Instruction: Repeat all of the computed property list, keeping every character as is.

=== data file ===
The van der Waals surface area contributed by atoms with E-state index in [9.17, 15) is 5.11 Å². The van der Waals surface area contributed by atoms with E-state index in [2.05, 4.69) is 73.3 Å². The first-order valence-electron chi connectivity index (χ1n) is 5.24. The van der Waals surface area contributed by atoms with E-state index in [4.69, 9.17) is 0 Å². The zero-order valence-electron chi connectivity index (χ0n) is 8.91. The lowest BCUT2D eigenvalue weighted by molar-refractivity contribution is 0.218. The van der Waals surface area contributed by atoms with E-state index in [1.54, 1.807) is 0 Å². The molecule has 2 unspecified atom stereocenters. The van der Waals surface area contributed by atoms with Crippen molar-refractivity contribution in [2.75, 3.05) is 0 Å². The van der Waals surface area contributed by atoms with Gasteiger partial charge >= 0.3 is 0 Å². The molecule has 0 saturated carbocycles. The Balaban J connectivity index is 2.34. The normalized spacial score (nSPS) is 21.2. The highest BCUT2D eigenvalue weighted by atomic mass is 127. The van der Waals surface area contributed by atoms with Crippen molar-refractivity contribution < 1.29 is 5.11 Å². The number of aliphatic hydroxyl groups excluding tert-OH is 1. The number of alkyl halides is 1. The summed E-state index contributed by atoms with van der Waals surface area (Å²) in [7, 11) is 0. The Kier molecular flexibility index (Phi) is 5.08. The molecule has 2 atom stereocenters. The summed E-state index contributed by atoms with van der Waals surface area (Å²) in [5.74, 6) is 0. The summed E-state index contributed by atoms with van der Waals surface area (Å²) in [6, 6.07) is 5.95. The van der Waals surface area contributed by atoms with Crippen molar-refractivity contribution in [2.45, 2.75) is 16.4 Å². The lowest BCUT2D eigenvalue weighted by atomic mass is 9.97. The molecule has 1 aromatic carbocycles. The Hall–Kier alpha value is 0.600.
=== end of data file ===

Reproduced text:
The van der Waals surface area contributed by atoms with E-state index in [9.17, 15) is 5.11 Å². The van der Waals surface area contributed by atoms with E-state index in [2.05, 4.69) is 73.3 Å². The first-order valence-electron chi connectivity index (χ1n) is 5.24. The van der Waals surface area contributed by atoms with E-state index in [4.69, 9.17) is 0 Å². The zero-order valence-electron chi connectivity index (χ0n) is 8.91. The lowest BCUT2D eigenvalue weighted by molar-refractivity contribution is 0.218. The van der Waals surface area contributed by atoms with E-state index in [1.54, 1.807) is 0 Å². The molecule has 2 unspecified atom stereocenters. The van der Waals surface area contributed by atoms with Crippen molar-refractivity contribution in [2.75, 3.05) is 0 Å². The van der Waals surface area contributed by atoms with Gasteiger partial charge >= 0.3 is 0 Å². The molecule has 0 saturated carbocycles. The Balaban J connectivity index is 2.34. The normalized spacial score (nSPS) is 21.2. The highest BCUT2D eigenvalue weighted by atomic mass is 127. The van der Waals surface area contributed by atoms with Crippen molar-refractivity contribution < 1.29 is 5.11 Å². The number of aliphatic hydroxyl groups excluding tert-OH is 1. The number of alkyl halides is 1. The summed E-state index contributed by atoms with van der Waals surface area (Å²) in [7, 11) is 0. The Kier molecular flexibility index (Phi) is 5.08. The molecule has 2 atom stereocenters. The summed E-state index contributed by atoms with van der Waals surface area (Å²) in [5.74, 6) is 0. The summed E-state index contributed by atoms with van der Waals surface area (Å²) in [6, 6.07) is 5.95. The van der Waals surface area contributed by atoms with Crippen molar-refractivity contribution in [2.45, 2.75) is 16.4 Å². The lowest BCUT2D eigenvalue weighted by atomic mass is 9.97. The molecule has 1 aromatic carbocycles. The Hall–Kier alpha value is 0.600.